This story is the first in a four-part Grist series examining how climate change is destabilizing the global insurance market. It is published in partnership with the Economic Hardship Reporting Project, and appears here as part of the Climate Desk Partnership.
“We’ve got ourselves a little monster out there,” anchorman Jim Cantore warned, facing the camera in the Weather Channel’s newsroom on a sultry August weekend in 1992. At first, few in Florida were paying attention. “It’s very hard to get people to believe that there’s some danger from some element of nature that they haven’t experienced before,” a reporter told Cantore, as the channel played tape of tranquil beaches and neat vacation homes.
As the storm approached Florida, it gained the moniker Andrew, rapidly intensifying into a Category 5 hurricane as it exceeded wind speeds of 165 mph. Karen Clark watched updates on TV from her home in Boston with fascinated horror—and her career on the line.
Most insurance companies at that time assessed hurricane exposure in their portfolios by simply multiplying customer premiums by a rough factor of supposed risk, rather than tracking actual property replacement costs. “They were just very crude formulas,” she said.
So in 1987, Clark started her own company, Applied Insurance Research, or AIR, to develop software that better estimated the potential losses from catastrophic events. Unlike the rest of the industry, she used granular data and sophisticated analyses, an approach now called catastrophe modeling. Her first computer model estimated that a Category 5 hurricane hitting Dade County could cause losses almost 10 times more than previously believed. She warned her customers about the risk in Florida, but until Hurricane Andrew, no one listened. “The good ol’ boys at Lloyds [of London], you know, they thought they had it all figured out,” she said. “They didn’t need any help from this American woman carrying around a little computer.”
By that Sunday morning in 1992, it became clear that Andrew’s eye was aiming straight for Miami. Clark rushed into the AIR office, where her models suggested that the storm could cause at least $13 billion in damages—a disaster so expensive at first she debated whether she should publish the results.
As the hurricane made landfall the next day, it tore palm trees from the ground and stripped roofs from houses, carving a devastating path across southern Florida. Over 100,000 homes were damaged, and an additional 50,000 were destroyed. When a client called asking about his probable losses, Clark told him around $200 million dollars. “He said, ‘For the industry?’ and I was like, ‘No. For your company.’” AIR’s estimates turned out to be conservative: Andrew eventually cost the insurance industry $15 billion.
In the aftermath, Clark said, “Everyone knew the market was going to radically change.” The catastrophe models she developed quickly became the industry standard, changing how American companies navigated risk from natural disasters.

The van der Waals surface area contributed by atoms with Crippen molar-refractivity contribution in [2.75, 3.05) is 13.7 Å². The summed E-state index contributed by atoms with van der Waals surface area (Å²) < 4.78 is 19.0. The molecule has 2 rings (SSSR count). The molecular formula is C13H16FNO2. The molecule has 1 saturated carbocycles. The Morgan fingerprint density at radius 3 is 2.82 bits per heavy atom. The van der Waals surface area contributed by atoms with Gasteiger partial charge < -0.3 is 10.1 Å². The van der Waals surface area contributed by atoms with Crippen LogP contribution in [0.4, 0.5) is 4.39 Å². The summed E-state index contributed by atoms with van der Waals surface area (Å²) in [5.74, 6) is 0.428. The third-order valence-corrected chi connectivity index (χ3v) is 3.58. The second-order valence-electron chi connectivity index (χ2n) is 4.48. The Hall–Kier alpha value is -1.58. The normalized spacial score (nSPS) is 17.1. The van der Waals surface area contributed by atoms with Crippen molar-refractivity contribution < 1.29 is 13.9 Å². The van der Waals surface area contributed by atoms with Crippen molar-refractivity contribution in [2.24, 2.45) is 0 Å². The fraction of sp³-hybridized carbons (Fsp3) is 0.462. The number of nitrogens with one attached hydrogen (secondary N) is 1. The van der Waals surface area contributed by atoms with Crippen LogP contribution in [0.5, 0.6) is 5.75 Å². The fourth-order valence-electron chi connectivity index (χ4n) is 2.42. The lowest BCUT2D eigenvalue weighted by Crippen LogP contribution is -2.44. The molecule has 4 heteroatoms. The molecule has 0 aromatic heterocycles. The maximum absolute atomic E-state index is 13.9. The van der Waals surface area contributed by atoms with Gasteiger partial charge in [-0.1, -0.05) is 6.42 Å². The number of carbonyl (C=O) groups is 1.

In hindsight, it was the beginning of the dynamic now driving insurance markets. To handle massive payout events like Andrew, insurance companies sell policies across different markets—historically, a hurricane wasn’t hitting Florida in the same month a wildfire wiped out a town in California. They themselves also pay for insurance, a financial instrument called reinsurance that helps distribute risk across geographic regions. Reinsurance availability remains a major driver of what insurance you can buy—and how much it costs.
But as climate change intensifies extreme weather and claims pile up, this system has been thrown into disarray. Insured losses from natural disasters in the US now routinely approach $100 billion a year, compared to $4.6 billion in 2000. As a result, the average homeowner has seen their premiums spike 21 percent since 2015. Perhaps unsurprisingly, the states most likely to have disasters—like Texas and Florida—have some of the most expensive insurance rates. That means ever more people are forgoing coverage, leaving them vulnerable and driving prices even higher as the number of people paying premiums and sharing risk shrinks.
This vicious cycle also increases reinsurers’ rates. Reinsurers globally raised prices for property insurers by 37 percent in 2023, contributing to insurance companies pulling back from risky states like California and Florida. “As events are getting bigger and more costly, that has raised the prices of reinsurance in those areas,” said Carolyn Kousky, the associate vice president for economics and policy at the Environmental Defense Fund, who studies insurance. “It’s called the hardening of the market.”
In a worst-case scenario, this all leads to a massive stranded asset problem: Premiums get so high that property values plummet, families’ investments dissipate, and banks are stuck holding what’s left.
More simply, the global process for handling life’s risks is breaking down, leaving those who can least afford it unprotected.
The idea of distributing risk has been around since the 14th century when insurers of trading ships wanted someone to share the uncertainties of long sea voyages. Modern reinsurance was established in 19th-century Europe, which some historians credit to large fires in Hamburg, Germany, and Glarus, Switzerland, where significant losses led to the founding of many of today’s leading reinsurance companies.
These companies were also some of the first to issue warnings about climate change. Back in 1973, Munich Re, one of the world’s major reinsurance firms, noticed a spike in the number of flood damage claims. In a prescient report, the company noted “the rising temperature of the Earth’s atmosphere,” due to the “rise of the CO2 content of the air, causing a change in the absorption of solar energy.”
Now, the world is reaping the consequences of that change. In the last decade, the frequency of global natural catastrophes jumped by 28 percent. On a single day in July, 60 percent of the US population faced an extreme weather alert. Costs have catapulted too: Since 1970, losses from disasters increased an average 5 percent a year, particularly in the United States. That’s because damage also depends on vulnerability and exposure—where people live, and how prepared they are. Tragically, the fastest-growing counties also face some of the highest risks. “It doesn’t have to be one of these huge events,” said Alice Hill, senior fellow at the Council on Foreign Relations who studies climate consequences. “It’s [also] successive events, back-to-back,” like the 12 atmospheric rivers that hit California this winter.